Iron ore is mined in about 50 countries, with Australia, Brazil and China as the largest producers. It is mostly used to produce the steel objects that are all around us – from paper clips to kitchen appliances and the supporting beams in skyscrapers.
Most iron ore deposits are found in sedimentary rocks. Others are mined in volcanic complexes such as El Laco in Chile and Kiruna in Sweden. These iron ore deposits, called Kiruna-type deposits, account for about 10% of the global production of iron, yet nobody knows how they are formed.
In Nature Communications, an international team of researchers from institutions including KU Leuven (Belgium), Leibniz University Hannover, and ULiège present the first evidence that these iron ore deposits are formed when magma splits into two separate liquids.
“Previous studies have always focused on the texture or the composition of natural rocks. We were the first to actually reproduce magmas in the lab such as the ones found in El Laco,” says last author Olivier Namur from the Department of Earth and Environmental Sciences at KU Leuven, Belgium.
“We wanted to reproduce the conditions found in magma chambers, where molten rock accumulates when it cannot rise to the surface of the Earth. This is also where the iron ore deposits beneath volcanoes are formed, so reproducing the temperature and pressure of the magma chambers seemed well worth examining.”
“We produced a mixture of iron-rich ore samples and typical lavas surrounding Kiruna-type deposits. This created a bulk magma composition that we believe exists in the deep magma chamber beneath volcanoes. We placed the mixture in a furnace and raised the temperature to 1,000-1,040°C. We also increased the pressure to about 1000 times the atmospheric pressure of Earth. These are the conditions of a magma chamber.”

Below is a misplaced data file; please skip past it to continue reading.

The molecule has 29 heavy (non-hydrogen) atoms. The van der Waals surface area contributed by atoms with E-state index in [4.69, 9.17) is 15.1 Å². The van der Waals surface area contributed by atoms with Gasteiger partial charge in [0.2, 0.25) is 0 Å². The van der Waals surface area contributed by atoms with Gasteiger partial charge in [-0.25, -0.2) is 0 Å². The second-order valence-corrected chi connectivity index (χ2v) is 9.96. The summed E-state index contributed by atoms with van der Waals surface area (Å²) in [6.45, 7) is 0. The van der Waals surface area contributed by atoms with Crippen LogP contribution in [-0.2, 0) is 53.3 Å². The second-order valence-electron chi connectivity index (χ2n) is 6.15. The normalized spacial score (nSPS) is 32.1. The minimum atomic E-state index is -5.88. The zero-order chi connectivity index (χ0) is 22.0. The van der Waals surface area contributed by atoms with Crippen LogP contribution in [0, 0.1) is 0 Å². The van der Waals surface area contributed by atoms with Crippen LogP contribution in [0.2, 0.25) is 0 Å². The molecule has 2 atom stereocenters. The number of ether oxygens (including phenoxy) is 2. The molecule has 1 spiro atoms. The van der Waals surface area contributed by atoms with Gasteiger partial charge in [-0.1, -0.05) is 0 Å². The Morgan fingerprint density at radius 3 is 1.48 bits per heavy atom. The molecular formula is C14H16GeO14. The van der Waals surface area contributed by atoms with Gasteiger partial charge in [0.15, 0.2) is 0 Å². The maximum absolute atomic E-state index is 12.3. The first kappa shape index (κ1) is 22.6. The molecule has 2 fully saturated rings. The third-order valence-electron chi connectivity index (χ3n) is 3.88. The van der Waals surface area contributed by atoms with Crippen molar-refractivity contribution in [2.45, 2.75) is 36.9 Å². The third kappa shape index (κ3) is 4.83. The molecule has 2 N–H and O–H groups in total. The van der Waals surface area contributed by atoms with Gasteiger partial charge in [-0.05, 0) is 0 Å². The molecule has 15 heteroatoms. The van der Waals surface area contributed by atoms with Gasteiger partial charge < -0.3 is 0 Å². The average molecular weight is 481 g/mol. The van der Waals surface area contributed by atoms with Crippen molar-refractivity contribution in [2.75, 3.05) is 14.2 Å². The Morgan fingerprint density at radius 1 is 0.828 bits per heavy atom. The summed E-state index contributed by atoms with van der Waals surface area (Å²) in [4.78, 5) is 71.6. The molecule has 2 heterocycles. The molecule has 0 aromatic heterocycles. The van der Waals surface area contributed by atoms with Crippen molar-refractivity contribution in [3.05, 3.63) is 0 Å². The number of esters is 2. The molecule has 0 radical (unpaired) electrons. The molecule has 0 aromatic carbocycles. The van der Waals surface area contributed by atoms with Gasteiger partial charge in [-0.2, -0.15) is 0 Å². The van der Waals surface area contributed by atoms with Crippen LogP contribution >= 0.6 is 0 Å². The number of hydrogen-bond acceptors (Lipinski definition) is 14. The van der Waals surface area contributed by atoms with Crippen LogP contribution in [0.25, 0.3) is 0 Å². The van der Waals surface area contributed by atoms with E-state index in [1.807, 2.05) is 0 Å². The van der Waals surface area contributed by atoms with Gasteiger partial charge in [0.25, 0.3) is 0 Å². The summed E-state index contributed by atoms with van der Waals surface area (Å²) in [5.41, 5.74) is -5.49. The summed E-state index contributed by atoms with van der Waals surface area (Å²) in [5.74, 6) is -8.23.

“We were surprised to find that, under these conditions, the magma split into two separate liquids. This process is known as immiscibility. Just think of what happens when oil spills into the ocean: the water becomes streaked with oil because oil and water cannot mix.”
One of these liquids contained a lot of silica, whereas the other was extremely rich in iron – up to 40% – and phosphorus. When this iron-rich liquid starts to cool down, you get iron-phosphorous Kiruna-type ore deposits.
This is the first evidence that immiscibility is key to the formation of iron ore deposits such as the ones mined in El Laco. “If we’re right, these findings may help to find new iron ore deposits. This is necessary to keep up with the global demand for iron: recycling alone is not enough yet. And if you want to know where to look for iron ore, you have the understand how the deposits are formed.”